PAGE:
Mississippi Voters Gradual in Shift Away from Current State Flag
For the first time on record, support for the current Mississippi state flag polls less than a majority. But those who want to keep this controversial banner still outnumber advocates of a new state flag. This recent polling shows a 16% change in public opinion over the last sixteen years.
Chism Strategies’ survey of voters in mid-September found that 49% of respondents favored the current flag while 41% wanted to retire it, with 10% undecided. African Americans post strong support for a new flag but 62% of white voters opposed the change. A slight majority of whites under age 55 agree that we need a new state flag.
Gradual Shift in Public Opinion
Mississippians went to the polls in 2001 in a nonbinding referendum and rejected a new state flag with 64% of voters saying No.
Fast forward to the spring of 2014 when the Republican leadership in the state legislature discussed the possibility of legislation on the state flag. Chism Strategies polled voters then, asking if there was agreement on one of the key talking points about the flag at the time: the economic objections to the Confederate emblem--that the flag limit business investment from out of state and hurts tourism. A plurality of voters rejected this argument (40% No to 38% Yes).
We learned in follow up questions that most voters felt the 2001 referendum had settled the issue (55% to 27% who favored another vote.) In our final question on the subject, we saw some softening of opinion when we asked what voters thought about the legislature changing the state flag. Voters were split evenly 41/41 among those that said, “it was not a big deal” and those who said that any such legislative action should be reversed by a vote of the people.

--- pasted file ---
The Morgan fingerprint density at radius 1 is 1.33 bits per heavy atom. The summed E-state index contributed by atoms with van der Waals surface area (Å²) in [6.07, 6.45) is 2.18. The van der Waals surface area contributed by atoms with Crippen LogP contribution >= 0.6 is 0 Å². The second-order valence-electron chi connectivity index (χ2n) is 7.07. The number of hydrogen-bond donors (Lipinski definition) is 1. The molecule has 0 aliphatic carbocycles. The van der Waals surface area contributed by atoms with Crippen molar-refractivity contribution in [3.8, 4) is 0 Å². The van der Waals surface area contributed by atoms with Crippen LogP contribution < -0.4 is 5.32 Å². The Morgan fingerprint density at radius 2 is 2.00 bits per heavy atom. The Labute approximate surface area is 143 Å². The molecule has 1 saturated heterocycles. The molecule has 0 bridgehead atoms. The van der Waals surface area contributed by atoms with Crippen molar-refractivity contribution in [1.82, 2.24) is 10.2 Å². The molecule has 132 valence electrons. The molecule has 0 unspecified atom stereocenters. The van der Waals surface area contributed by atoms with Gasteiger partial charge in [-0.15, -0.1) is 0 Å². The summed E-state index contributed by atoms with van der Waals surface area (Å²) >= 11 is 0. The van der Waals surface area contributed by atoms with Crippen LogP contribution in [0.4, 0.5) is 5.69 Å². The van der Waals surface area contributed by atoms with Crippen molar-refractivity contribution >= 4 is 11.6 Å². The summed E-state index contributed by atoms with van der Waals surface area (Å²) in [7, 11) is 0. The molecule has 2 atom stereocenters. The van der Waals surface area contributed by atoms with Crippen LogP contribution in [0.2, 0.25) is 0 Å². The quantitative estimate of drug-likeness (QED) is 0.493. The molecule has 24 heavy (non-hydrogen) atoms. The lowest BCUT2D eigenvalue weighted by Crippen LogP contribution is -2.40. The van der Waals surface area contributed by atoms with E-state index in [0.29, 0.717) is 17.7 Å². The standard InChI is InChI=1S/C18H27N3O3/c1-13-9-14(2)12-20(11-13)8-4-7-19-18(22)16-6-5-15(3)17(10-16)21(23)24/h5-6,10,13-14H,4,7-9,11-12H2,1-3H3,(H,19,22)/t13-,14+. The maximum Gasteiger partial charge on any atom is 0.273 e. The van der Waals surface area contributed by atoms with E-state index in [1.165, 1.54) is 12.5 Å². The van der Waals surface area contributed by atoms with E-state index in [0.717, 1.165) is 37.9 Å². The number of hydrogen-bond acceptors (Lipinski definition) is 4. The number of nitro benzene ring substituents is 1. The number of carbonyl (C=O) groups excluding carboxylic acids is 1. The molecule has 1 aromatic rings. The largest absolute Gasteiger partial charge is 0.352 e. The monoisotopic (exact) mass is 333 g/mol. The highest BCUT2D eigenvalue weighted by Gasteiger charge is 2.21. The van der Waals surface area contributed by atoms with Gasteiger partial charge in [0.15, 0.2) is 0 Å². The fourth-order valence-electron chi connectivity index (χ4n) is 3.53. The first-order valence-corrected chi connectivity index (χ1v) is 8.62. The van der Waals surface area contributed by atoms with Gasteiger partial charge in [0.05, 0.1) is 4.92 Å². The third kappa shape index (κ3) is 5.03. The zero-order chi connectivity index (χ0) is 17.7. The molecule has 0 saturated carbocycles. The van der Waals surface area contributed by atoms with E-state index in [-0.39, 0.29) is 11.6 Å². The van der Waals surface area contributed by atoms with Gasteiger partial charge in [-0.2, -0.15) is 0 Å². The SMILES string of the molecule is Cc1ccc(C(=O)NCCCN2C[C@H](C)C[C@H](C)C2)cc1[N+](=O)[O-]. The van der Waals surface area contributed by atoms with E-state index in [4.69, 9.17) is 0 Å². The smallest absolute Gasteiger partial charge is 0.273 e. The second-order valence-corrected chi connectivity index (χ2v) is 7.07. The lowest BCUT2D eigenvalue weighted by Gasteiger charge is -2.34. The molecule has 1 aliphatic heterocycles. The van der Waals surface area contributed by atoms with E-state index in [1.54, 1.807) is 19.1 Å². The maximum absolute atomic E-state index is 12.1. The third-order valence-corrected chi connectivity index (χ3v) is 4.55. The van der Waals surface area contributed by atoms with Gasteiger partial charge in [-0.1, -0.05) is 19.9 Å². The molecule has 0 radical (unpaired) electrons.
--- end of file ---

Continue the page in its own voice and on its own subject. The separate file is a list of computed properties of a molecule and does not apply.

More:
The Political Realities
Mississippi’s junior US Senator, the Speaker of the State House of Representatives and other prominent state Republicans agree that we should retire the current state flag. This sentiment is echoed by the state’s organization of Southern Baptists, the largest religious denomination in Mississippi among white voters, along with the Methodists, Episcopalians and Catholic Church leadership here. The state’s business leaders concur that the Mississippi state flag is a drag in competition with other states for new industry. Still, most white voters are unmoved.
There is no groundswell for a new state flag at this time. Moreover, in this bitter political environment with an energized anti-establishment movement, promoting a referendum on a new state flag would be unwise. Opponents of a new state flag feel much more strongly than do new flag advocates. Moreover, this flag debate would be probably get high-jacked by the Far Right as a rallying cry in the culture wars and the final vote would not reflect the merits of a new flag.
About the Survey
The survey was conducted in mid-September. The sample size was 500 with a margin of error of 4.4%. We weighted results to reflect 2015 general election turnout by age, race, gender and partisanship.